RALEIGH — When Cardinal Gibbons field hockey coach Amy Adams asked her players how many of them had ever seen a field hockey game, just one raised her hand. None of them had played before.
To learn a new sport is difficult, but to learn a sport with no background knowledge is a unique challenge, so Adams gave the team some homework.
“She told us to go watch the Olympics or YouTube, so we did that,” said senior Shelby Scanlin. Adams even invited a referee to speak with the team about the sport’s rules.
More than a year later, the Crusaders program is in its second season as a sanctioned team, and its first facing only varsity competition. Interest in the sport originally began as a club offering but became an official team under Adams in 2012.
Enduring the growing pains of a new athletic program is tough, but doing so while surrounded by one of the winningest athletic departments in the state adds additional pressure.
“Because of the history of Gibbons being a strong athletic program, teams won’t take it easy on us,” Adams said. “We’re taking our licks now, and that has been the hard part.”
Junior Sarah Comstock said not getting frustrated with less than stellar results is difficult, but the players have learned to support each other more this year than last.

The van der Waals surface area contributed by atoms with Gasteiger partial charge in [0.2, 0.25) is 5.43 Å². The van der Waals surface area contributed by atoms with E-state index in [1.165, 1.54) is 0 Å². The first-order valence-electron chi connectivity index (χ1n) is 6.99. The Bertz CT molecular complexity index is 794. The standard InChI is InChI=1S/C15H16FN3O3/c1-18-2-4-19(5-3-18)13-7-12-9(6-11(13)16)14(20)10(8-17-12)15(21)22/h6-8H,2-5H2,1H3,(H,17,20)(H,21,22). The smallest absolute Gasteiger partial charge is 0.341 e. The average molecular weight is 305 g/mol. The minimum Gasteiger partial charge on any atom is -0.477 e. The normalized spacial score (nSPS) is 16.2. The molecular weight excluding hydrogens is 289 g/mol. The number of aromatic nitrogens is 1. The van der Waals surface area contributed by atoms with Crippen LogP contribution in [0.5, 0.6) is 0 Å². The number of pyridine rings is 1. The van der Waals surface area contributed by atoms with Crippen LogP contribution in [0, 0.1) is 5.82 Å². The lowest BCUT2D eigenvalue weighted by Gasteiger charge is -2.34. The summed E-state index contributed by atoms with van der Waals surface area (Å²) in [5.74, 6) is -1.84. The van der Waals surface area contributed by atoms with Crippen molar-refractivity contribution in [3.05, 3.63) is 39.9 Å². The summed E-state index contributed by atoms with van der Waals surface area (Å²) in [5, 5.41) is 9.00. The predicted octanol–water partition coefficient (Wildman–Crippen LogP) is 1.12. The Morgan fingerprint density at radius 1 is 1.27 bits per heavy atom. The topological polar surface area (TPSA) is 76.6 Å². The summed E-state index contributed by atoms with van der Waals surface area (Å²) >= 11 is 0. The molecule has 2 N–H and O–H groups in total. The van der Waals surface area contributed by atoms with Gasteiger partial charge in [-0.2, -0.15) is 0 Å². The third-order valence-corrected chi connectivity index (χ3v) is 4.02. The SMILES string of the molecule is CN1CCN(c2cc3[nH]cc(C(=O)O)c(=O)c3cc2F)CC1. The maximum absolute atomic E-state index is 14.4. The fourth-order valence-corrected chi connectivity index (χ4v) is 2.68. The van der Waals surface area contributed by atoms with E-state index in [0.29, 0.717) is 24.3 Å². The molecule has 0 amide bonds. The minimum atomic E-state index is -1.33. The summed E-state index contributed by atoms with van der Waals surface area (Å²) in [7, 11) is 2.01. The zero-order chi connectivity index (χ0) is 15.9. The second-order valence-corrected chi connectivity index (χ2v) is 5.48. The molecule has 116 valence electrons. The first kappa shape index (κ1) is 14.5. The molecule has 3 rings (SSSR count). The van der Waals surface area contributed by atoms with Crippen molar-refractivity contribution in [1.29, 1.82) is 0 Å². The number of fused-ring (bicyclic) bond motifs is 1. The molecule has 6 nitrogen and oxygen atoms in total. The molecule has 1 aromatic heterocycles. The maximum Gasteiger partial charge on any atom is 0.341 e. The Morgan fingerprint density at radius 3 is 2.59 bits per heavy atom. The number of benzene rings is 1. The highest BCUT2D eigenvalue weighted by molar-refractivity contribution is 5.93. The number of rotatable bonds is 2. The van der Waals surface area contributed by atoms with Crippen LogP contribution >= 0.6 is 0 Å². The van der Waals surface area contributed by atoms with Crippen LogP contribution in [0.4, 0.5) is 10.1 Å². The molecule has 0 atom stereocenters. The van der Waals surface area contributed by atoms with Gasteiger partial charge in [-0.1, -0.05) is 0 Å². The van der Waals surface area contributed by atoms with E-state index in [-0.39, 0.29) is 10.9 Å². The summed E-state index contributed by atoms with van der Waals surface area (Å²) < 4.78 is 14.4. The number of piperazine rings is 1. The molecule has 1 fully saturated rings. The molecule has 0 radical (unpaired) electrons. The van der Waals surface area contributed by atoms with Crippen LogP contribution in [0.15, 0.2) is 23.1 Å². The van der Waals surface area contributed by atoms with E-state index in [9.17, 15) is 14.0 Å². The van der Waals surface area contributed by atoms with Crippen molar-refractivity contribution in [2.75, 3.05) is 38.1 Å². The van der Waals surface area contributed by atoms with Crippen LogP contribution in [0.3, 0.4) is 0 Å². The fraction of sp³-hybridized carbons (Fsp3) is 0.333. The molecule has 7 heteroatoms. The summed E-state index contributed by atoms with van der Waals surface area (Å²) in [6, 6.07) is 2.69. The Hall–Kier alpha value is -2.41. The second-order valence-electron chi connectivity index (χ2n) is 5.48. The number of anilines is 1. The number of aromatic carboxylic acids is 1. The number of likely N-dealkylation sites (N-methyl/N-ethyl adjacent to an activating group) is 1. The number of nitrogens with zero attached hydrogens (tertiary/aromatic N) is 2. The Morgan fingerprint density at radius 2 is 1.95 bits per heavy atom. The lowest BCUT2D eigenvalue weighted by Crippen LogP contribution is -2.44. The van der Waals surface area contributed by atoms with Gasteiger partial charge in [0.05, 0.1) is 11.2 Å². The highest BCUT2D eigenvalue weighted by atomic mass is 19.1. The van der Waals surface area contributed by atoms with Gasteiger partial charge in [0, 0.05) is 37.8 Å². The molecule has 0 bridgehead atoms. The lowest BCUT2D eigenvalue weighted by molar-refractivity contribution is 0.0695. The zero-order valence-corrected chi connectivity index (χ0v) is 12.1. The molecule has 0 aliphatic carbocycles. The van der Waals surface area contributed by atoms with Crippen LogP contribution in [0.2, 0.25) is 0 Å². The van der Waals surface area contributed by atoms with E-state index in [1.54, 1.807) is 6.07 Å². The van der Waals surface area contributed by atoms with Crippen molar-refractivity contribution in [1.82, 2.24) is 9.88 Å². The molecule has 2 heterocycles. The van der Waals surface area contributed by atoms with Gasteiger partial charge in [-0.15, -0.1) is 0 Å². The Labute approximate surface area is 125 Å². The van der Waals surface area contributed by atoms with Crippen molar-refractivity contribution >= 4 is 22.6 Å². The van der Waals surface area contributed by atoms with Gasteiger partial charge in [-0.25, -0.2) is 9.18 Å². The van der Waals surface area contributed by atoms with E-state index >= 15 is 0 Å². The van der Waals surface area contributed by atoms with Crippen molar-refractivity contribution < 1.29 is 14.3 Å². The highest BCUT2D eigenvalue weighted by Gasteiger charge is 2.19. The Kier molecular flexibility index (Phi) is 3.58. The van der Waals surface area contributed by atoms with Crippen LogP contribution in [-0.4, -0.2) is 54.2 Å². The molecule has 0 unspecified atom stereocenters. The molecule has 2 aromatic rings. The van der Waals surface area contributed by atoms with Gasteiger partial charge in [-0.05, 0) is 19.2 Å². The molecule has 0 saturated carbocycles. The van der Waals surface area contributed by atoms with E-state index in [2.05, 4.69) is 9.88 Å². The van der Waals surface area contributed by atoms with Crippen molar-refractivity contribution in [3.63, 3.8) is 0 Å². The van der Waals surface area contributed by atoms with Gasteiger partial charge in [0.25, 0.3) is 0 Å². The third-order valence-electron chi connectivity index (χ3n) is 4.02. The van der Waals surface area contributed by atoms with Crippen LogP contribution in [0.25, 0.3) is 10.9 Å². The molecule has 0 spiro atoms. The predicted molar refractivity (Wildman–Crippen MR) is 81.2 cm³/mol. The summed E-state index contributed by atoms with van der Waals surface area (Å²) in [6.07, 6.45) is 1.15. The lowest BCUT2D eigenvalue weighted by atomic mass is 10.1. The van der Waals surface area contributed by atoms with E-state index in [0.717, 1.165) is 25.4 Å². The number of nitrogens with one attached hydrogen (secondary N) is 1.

About 60 percent of the school’s field hockey players also play lacrosse, and while the athleticism is helpful, the sports are so different the skills don’t naturally meld into field hockey.
“Most of them play three sports, and they’re used to winning state championships,” Adams said. “We just don’t have the stick skills. You just don’t have the experience. That’s the struggle of building a program.”
Scanlin, a lacrosse All-American who has signed to play lacrosse at Maryland, said that although the learning curve has been frustrating at times, she was looking for a change of pace for the fall season.
“I knew we wouldn’t win a state championship, and I knew we wouldn’t win most of our games, but I wanted to try something new,” she said.
Adams, who played collegiate field hockey at Frostburg State University in Maryland, was an assistant coach with Ravenscroft’s program before landing at Gibbons.
“Coming from Ravenscroft (NCISAA runner-up in 2010 and 2011) and coming here, and you’re really starting from the ground up,” Adams said. “I think it will take five, maybe six years from now, and we’ll hopefully be competing for a state title.”
This year, the Crusaders are focused on trying to win a conference title. Their league consists of three teams -- Gibbons, Carrboro and Riverside.
The Crusaders won their first conference game, 10-0, over Riverside, before falling to Carrboro, 5-1.
Adams’ daughter, Taylor, is a junior on the field hockey team.
“By the time we’re seniors, we want to have more of a winning season than a losing season,” Taylor Adams said. “I want to come back in four or five years if my mom is still coaching and see that they won a title.”
Adams looks at how lacrosse has taken off in the region recently and wants the same for field hockey. Right now there aren’t many recreational or club opportunities within the sport locally, but there are quality college examples, particularly with the University of North Carolina, which has made the NCAA title game for the past four years.
Gibbons also hosts a summer field hockey camp for students in fifth through ninth grades.